Snowmass Town Council talks broadband regulations, Town Park redesign
At its Sept. 14 work session, Snowmass Town Council talked through how it should pursue baseline policies and development guidelines for new broadband infrastructure, like small cell towers and 5G networks, and the final draft design for the Snowmass Town Park reconfiguration project. Here’s the recap:
POTENTIAL BROADBAND SERVICE POLICIES, GUIDELINES IN SNOWMASS
For the first hour of the work session, council members and town staff talked through the strategies and policies Snowmass Village could pursue to regulate broadband service in town, hinging on one question: How involved does the town want to be in broadband service development and regulation?
David Zelenok and Ken Price of HR Green Inc., a consulting firm out of Denver, walked through how other Colorado municipalities are answering that question.
As Zelenok presented to council in November, in the telecommunications world if a person has broadband capabilities it means they have high-capacity transmission of digital information at a high rate of speed.
Participate in The Longevity Project
The Longevity Project is an annual campaign to help educate readers about what it takes to live a long, fulfilling life in our valley. This year Kevin shares his story of hope and celebration of life with his presentation Cracked, Not Broken as we explore the critical and relevant topic of mental health.
These broadband capabilities are evolving and advancing rapidly as bandwidth demand increases across the country, moving toward smaller, more numerous “small cells” placed closer together versus large cell towers placed miles a part; 5G, which offers even greater, faster digital capacity; and advanced “wireline” broadband delivered through “hard-wired” connections to the worldwide web utilizing fiber optic technology, as previously reported.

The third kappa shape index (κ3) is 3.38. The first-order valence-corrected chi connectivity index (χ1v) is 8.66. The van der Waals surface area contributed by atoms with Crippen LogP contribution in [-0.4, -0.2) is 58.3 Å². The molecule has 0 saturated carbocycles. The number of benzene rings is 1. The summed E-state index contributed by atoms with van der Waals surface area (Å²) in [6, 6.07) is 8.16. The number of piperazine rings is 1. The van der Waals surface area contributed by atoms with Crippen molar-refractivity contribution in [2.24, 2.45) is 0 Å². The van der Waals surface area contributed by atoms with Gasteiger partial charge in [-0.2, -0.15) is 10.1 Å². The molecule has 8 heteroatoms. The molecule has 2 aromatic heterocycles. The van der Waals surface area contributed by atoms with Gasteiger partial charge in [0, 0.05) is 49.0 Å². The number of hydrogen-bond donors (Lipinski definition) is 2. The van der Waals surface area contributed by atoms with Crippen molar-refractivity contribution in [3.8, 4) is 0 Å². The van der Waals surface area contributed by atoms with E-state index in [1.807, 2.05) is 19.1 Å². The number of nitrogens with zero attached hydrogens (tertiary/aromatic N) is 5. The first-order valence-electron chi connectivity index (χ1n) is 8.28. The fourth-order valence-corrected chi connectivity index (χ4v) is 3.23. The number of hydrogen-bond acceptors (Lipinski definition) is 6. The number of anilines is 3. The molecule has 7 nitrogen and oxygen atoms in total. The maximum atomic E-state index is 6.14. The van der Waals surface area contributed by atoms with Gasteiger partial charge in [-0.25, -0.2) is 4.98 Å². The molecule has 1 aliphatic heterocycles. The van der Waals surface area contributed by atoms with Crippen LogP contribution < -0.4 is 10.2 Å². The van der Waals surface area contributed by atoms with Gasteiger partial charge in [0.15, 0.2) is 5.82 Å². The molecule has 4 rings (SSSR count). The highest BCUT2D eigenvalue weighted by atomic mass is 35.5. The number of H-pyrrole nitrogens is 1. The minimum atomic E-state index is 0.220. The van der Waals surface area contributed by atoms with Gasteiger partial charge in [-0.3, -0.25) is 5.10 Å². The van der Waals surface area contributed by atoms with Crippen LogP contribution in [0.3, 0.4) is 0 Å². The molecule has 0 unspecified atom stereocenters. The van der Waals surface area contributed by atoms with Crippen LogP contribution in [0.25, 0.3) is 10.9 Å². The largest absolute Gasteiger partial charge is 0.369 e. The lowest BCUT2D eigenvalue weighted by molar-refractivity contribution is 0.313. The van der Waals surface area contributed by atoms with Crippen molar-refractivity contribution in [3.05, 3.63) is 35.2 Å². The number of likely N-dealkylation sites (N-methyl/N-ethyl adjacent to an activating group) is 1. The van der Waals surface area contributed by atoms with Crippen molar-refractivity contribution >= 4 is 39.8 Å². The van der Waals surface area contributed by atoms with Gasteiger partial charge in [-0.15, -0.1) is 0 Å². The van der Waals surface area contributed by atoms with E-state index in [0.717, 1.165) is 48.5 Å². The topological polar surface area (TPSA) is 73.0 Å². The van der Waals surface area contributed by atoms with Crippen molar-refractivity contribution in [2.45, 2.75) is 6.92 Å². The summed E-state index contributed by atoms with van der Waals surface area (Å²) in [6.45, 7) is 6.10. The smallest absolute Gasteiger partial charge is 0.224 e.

Recent legislation and FCC mandates have made it so local governments can’t deny an application to install small cell towers within the public right of way, and local authorities must review and approve these applications within a certain time frame.
Zelenok and Price said it’s only a matter of time before the town is hit with a “tsunami” of these applications and requests. But to ensure these small cell towers and 5G technology isn’t just installed wherever and however, the consultants said local governments like Snowmass Village can create regulations and policies to maintain a significant amount of authority with these broadband advancements, addressing concerns related to aesthetics, high-speed availability and public safety.
“There is no right or wrong answer in this,” Zelenok said to council Sept. 14. “It really depends on what you all see the future of and what role if any the town of Snowmass Village should play in creating your own both 5G telecommunications and fiber optic projects.”
Zelenok and Price said the town could choose to create a master plan that takes a variety of approaches to regulating future broadband developments, like creating a full municipality owned and operated broadband model; a publicly owned, privately serviced model; or hybrid ownership and service model.
In looking at a survey all five Town Council members and three senior town staff members took part in, council aligned with a more outsourced service model. Council also feels future broadband service should be ubiquitous, affordable, have consistent speeds and performance, and potentially include some town financial support.